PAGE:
US Congressman Seeks Tax Clarity for Cryptocurrencies
A U.S. congressman argued that cryptocurrency transactions should be treated like fiat currency transactions for tax purposes.
United States Congressman (R-N.C.) Ted Budd testified to the House of Representatives Ways and Means Committee on purported issues with current tax laws on cryptocurrencies, as per a video of the testimony released on June 4.
Congressman Budd argued that cryptocurrencies should have a de minimis tax exemption like foreign currencies.
Budd commented that he cosponsored bill H.R.3708, or the “Cryptocurrency Tax Fairness Act,” which would extend the Internal Revenue Code of 1986 to treat personal cryptocurrency purchases like personal transactions in foreign currency, which are not taxed.
Budd highlighted the fact that, since the Internal Revenue Service (IRS) considers cryptocurrency to be a type of property, cryptocurrencies do not currently qualify for a de minimis tax exemption.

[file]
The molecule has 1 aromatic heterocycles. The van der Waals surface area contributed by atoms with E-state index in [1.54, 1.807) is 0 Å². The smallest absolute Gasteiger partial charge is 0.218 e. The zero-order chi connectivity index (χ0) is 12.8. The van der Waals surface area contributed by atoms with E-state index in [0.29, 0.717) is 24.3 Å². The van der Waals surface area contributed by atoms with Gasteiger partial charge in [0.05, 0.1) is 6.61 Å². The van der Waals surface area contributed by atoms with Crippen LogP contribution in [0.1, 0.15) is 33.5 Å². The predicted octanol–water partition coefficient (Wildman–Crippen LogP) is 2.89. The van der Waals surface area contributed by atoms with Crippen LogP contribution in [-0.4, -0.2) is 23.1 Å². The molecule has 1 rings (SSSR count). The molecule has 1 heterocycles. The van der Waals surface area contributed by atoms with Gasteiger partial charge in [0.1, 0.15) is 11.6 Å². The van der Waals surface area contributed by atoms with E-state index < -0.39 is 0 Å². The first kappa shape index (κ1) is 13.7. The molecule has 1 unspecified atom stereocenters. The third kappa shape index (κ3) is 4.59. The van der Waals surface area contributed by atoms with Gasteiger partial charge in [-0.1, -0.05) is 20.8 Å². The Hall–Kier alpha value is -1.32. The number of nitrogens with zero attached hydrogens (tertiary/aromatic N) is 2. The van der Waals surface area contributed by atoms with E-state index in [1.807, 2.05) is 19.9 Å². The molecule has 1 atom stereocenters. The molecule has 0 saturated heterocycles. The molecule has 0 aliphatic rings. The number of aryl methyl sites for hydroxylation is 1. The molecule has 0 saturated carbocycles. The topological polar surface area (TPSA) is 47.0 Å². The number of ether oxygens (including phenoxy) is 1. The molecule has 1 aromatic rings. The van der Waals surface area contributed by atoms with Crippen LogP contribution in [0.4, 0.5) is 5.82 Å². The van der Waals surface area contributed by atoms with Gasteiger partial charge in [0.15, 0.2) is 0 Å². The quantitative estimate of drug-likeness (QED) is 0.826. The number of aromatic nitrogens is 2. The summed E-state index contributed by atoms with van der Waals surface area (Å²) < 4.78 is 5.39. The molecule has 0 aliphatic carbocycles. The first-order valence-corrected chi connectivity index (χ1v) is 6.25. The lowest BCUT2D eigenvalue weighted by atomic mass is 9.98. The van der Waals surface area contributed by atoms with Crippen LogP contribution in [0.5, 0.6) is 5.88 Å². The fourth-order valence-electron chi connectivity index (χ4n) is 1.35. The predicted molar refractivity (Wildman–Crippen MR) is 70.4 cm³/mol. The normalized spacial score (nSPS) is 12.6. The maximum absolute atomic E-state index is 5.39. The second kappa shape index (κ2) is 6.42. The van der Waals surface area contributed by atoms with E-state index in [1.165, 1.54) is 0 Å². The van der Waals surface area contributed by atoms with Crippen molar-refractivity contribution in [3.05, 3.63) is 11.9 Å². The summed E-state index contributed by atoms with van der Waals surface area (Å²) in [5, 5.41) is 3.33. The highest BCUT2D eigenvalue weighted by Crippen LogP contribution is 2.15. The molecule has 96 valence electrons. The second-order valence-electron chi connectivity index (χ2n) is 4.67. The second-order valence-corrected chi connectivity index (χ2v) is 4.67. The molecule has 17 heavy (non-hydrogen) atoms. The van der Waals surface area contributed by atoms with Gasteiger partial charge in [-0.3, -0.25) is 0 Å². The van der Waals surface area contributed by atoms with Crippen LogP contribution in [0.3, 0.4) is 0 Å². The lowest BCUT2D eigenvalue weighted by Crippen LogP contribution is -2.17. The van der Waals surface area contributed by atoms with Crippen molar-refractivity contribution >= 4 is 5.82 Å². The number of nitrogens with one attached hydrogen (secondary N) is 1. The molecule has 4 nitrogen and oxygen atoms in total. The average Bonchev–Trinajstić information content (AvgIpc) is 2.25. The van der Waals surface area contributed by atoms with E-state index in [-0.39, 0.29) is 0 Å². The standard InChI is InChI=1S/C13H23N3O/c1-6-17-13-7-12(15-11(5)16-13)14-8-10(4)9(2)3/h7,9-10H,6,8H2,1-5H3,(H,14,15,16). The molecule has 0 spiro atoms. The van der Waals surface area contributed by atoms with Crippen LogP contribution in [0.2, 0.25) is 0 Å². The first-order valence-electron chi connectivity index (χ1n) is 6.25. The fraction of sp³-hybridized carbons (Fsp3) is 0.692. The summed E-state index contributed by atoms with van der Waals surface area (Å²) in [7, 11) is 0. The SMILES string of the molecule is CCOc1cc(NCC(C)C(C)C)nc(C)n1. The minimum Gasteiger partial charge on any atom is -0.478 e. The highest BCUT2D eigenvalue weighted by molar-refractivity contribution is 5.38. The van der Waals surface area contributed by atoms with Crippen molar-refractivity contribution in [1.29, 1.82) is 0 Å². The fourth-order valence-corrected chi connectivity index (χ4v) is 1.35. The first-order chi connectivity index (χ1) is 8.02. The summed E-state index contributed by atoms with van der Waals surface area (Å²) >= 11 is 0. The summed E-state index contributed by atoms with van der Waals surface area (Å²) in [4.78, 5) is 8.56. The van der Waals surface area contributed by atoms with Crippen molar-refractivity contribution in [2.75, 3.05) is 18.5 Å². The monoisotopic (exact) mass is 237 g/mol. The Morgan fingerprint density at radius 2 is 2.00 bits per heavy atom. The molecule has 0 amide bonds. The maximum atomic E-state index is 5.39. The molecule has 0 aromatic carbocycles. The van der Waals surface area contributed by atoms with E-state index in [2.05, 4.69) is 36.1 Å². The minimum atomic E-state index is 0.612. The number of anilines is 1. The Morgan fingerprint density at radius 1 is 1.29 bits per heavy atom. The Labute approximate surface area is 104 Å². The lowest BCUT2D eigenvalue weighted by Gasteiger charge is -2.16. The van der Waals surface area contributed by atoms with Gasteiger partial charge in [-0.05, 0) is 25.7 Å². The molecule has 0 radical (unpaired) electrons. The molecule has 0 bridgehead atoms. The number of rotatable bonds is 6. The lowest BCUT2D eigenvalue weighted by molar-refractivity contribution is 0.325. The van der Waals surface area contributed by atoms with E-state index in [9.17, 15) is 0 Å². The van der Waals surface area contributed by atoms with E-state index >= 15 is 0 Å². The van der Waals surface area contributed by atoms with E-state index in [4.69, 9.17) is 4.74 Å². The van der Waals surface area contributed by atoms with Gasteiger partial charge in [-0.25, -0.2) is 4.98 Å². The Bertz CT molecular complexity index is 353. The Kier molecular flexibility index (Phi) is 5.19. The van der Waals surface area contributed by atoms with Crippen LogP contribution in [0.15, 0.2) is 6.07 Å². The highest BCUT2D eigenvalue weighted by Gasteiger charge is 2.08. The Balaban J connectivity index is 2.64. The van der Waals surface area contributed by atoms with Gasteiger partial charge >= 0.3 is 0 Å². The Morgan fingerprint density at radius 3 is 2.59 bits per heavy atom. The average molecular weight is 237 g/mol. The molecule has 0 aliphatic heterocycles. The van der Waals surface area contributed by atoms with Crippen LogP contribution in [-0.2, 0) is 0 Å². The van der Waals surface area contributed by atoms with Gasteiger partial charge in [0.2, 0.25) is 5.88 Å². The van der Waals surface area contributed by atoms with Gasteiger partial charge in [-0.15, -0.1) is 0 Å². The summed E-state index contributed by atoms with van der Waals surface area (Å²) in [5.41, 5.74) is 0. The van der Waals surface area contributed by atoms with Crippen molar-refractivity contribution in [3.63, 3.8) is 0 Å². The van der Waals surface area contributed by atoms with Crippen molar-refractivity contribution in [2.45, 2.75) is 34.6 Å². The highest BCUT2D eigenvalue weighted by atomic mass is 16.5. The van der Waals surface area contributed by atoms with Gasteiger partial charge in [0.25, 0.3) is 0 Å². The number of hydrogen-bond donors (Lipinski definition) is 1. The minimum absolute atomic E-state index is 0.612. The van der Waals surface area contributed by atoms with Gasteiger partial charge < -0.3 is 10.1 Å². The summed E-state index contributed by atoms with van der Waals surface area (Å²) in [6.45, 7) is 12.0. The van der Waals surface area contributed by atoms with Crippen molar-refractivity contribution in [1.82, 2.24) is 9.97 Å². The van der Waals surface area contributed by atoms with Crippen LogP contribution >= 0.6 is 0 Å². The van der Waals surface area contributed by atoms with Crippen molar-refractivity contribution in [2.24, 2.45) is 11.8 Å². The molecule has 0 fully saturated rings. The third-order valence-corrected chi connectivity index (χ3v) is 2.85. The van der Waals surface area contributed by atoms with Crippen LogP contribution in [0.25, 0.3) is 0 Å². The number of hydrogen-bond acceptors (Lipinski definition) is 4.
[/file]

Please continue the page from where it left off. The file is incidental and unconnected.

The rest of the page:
Instead, since they are properties, the IRS requires persons who use cryptocurrency to buy fiat money, or goods and services, to calculate and then pay the tax liability associated with this “property” transaction.
Relatedly, Budd commented on the issue of double taxation. Since cryptocurrencies are taxed as properties, cryptocurrency transactions result in a “double taxation” situation in which the IRS treats the transaction for the buyer as both a sale and a purchase. Budd argues that this results in unfairly demanding record-keeping practices for taxpayers, and is a deterrent to participating in blockchain-based business.
Budd argued that purchases with cryptocurrencies should be treated as ordinary purchases. He referred to bill H.R.7361, or the “Virtual Value Tax Fix of 2018” bill, which would include cryptocurrency in the scope of tax-deferrals under the IRS Tax Cuts and Jobs Act, Section 1031, regarding “like-kind exchanges.” Without a solution of this kind, Budd says that blockchain transactions are subjected to almost 40% sales tax.
Budd also briefly remarked that blockchain technology development is a national economic issue, saying that it would be a problem if blockchain innovation moved primarily to countries such as Malta and Singapore.
As previously reported by Cointelegraph, executive director of Coin Center Jerry Brito discussed a bill that would provide a de minimis tax exemption for cryptocurrencies at the crypto conference Consensus 2019 on May 13. The bill, the reintroduced Token Taxonomy Act (TTA), would likewise seek to treat cryptocurrencies the same as foreign currencies for the purpose of personal transactions.